You are right that some of the major caves are slip-rifts (Windypits). Most of these are between Sutton Bank and Helmsley, with the most substantial ones being part of Duncombe Park Estate (and sadly off-limits to cavers due to no public access to the Estate and the sites being archaeologically sensitive).

Several rivers sink as they cross the limestone; The Rye, Riccal, Hodge Beck, Dove, Hutton Beck, Seven, Derwent etc, with resurgences typically around the A170 road. There may well be systems to find underneath all of these although whether they are totally sumped shallow systems such as the main underground flow of the River Dove, we don't know. There is a huge resurgence pond just next to the road to the west of Pickering (Keld Head) which must have an active system of reasonably proportions feeding it somewhere. We had a project at Gundale, one of the suspected feeding streams, a few years ago but without success.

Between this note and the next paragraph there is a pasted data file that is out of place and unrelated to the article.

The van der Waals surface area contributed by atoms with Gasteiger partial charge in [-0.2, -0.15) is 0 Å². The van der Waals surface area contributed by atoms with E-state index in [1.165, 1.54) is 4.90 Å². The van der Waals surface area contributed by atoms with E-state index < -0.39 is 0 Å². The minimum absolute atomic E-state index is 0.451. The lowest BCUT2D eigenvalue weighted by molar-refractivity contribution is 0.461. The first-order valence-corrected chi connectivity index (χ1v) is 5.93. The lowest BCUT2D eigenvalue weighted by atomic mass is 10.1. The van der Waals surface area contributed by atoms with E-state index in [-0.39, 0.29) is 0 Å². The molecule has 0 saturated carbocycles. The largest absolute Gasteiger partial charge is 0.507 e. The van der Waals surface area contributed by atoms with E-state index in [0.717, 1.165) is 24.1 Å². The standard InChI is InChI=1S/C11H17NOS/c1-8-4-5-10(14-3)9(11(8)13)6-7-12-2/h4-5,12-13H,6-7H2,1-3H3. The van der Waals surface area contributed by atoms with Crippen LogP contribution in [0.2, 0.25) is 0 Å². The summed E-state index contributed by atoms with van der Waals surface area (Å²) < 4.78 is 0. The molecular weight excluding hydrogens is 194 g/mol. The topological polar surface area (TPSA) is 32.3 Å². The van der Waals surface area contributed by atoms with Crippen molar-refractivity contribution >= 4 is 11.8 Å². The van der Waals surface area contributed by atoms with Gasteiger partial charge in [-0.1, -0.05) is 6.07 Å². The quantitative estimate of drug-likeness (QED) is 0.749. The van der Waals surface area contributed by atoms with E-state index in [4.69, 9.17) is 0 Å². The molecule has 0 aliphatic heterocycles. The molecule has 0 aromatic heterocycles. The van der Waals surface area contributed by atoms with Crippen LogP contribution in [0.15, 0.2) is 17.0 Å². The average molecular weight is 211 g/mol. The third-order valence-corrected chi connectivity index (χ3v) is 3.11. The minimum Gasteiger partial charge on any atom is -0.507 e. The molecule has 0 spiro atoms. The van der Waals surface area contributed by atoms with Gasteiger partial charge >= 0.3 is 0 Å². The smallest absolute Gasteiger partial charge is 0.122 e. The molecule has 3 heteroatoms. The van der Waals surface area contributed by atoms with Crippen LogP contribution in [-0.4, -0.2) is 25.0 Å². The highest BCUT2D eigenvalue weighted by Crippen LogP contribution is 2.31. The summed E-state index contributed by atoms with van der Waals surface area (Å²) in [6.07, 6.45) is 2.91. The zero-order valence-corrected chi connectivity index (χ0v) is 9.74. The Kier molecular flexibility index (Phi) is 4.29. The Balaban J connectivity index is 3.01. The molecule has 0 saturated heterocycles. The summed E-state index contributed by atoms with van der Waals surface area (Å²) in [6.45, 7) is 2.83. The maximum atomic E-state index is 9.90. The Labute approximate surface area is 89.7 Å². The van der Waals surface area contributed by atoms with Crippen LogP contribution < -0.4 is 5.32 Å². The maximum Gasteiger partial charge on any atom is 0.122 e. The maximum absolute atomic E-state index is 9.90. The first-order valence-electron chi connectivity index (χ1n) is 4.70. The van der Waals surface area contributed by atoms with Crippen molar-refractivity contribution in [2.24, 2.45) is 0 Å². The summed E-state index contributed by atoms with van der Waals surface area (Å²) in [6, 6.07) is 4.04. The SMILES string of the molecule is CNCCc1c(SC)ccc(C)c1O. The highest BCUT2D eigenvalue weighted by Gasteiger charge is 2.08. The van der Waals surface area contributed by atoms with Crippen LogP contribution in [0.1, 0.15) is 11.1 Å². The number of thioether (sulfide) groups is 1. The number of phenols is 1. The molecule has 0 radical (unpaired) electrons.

Undoubtably there is a lot more to find in the area and we've already got our eyes on a few projects outside of the Jenga-Excalibur area, but it isn't easy and the area lacks all the tell-tale signs of other caving regions, and lacks the ease of access of the Yorkshire Dales. We know of one major flood-responsive sink quite high up on the limestone a few miles east of the Jenga-Excalibur system. This has all the hallmarks of a sink into a cave system, although we are struggling to get the necessary permissions to dig there at the moment, but we are still working on that. It's enough to keep us busy for many years to come.